The Judgement of Midas
1 portrait of Edward Law, 1st Earl of Ellenborough
The Judgement of Midas
by John ('HB') Doyle, printed by Alfred Ducôte, published by Thomas McLean
lithograph, published 3 May 1832
16 3/8 in. x 11 1/4 in. (415 mm x 286 mm) overall
acquired unknown source, 1900
Click on the links below to find out more:
Artistsback to top
- John ('HB') Doyle (1797-1868), 'HB'; caricaturist. Artist associated with 738 portraits, Sitter in 1 portrait.
- Alfred Ducôte (active 1830-1840), Lithographer and lithographic printer. Artist associated with 462 portraits.
- Thomas McLean (1788-1875), Publisher and dealer. Artist associated with 952 portraits.
Sittersback to top
- George Hamilton Gordon, 4th Earl of Aberdeen (1784-1860), Prime Minister. Sitter in 50 portraits.
- Henry Brougham, 1st Baron Brougham and Vaux (1778-1868), Lord Chancellor. Sitter associated with 258 portraits.
- John Bull (active 1712-present), Fictitious epitomist of Englishness and British imperialism. Sitter associated with 111 portraits.
- William Cobbett (1763-1835), Journalist, agriculturalist and politician; MP for Oldham. Sitter associated with 55 portraits.
- John George Lambton, 1st Earl of Durham (1792-1840), Governor-General of Canada. Sitter in 60 portraits.
- Edward Law, 1st Earl of Ellenborough (1790-1871), Politician, President of the Board of Control and Governor-General of India. Sitter associated with 39 portraits.
- Charles Grey, 2nd Earl Grey (1764-1845), Prime Minister. Sitter associated with 175 portraits.
- Daniel O'Connell (1775-1847), Irish politician; MP for Dublin City and Cork County. Sitter associated with 217 portraits.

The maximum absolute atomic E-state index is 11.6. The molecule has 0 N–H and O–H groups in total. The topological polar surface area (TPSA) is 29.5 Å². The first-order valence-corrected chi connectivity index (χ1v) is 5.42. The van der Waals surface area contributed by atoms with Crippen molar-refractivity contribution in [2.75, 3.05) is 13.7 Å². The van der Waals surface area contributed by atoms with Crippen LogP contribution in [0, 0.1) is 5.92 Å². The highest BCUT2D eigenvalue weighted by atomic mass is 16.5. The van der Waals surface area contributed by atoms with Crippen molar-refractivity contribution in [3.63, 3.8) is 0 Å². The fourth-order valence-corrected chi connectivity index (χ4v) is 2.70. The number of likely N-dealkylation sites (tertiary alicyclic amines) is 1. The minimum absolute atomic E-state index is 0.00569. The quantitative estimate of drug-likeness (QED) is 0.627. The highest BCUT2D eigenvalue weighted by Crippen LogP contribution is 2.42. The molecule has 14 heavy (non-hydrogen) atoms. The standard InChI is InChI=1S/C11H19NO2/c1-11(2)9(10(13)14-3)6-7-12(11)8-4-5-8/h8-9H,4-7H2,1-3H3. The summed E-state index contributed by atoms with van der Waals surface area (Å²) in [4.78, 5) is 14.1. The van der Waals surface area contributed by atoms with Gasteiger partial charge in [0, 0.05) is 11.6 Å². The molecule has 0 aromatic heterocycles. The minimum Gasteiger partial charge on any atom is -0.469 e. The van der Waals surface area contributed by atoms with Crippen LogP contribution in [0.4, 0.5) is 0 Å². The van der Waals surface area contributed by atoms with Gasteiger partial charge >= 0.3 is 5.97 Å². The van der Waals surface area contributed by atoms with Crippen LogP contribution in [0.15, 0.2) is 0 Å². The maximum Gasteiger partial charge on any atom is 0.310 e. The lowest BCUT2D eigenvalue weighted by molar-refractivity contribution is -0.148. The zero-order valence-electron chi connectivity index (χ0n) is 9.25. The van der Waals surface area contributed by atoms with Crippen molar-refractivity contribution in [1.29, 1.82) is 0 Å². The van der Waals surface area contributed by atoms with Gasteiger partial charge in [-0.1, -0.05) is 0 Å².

- John Charles Spencer, 3rd Earl Spencer (1782-1845), Whig statesman. Sitter in 63 portraits.
- Arthur Wellesley, 1st Duke of Wellington (1769-1852), Field Marshal and Prime Minister. Sitter associated with 438 portraits.
- King William IV (1765-1837), Reigned 1830-37. Sitter associated with 144 portraits.
Events of 1832back to top
Current affairsWilliam IV agrees to the creation of new peers in order to obtain the passage of the Reform Act, although this proved unnecessary when the Tories withdrew opposition. Male franchise is extended by fifty percent; fifty-six 'rotten boroughs' lose representation and forty-one new constituencies are created. Irish and Scottish Reform Acts are also passed.
Art and scienceMathematician Charles Babbage publishes his best selling Economy of Machinery and Manufactures. In response to recent outbreaks of machine-breaking and riots, he aimed to reveal the sources of Britain's industrial strength to the urban elite and promote institutional change.
Parliament votes funds for National Gallery buildings in Trafalgar Square.
InternationalFree land grants end for English settlers in Australia on recommendation of the leading colonisation theorist Edward Wakefield in his Letter from Sydney.
Greek independence recognised by the Treaty of London.
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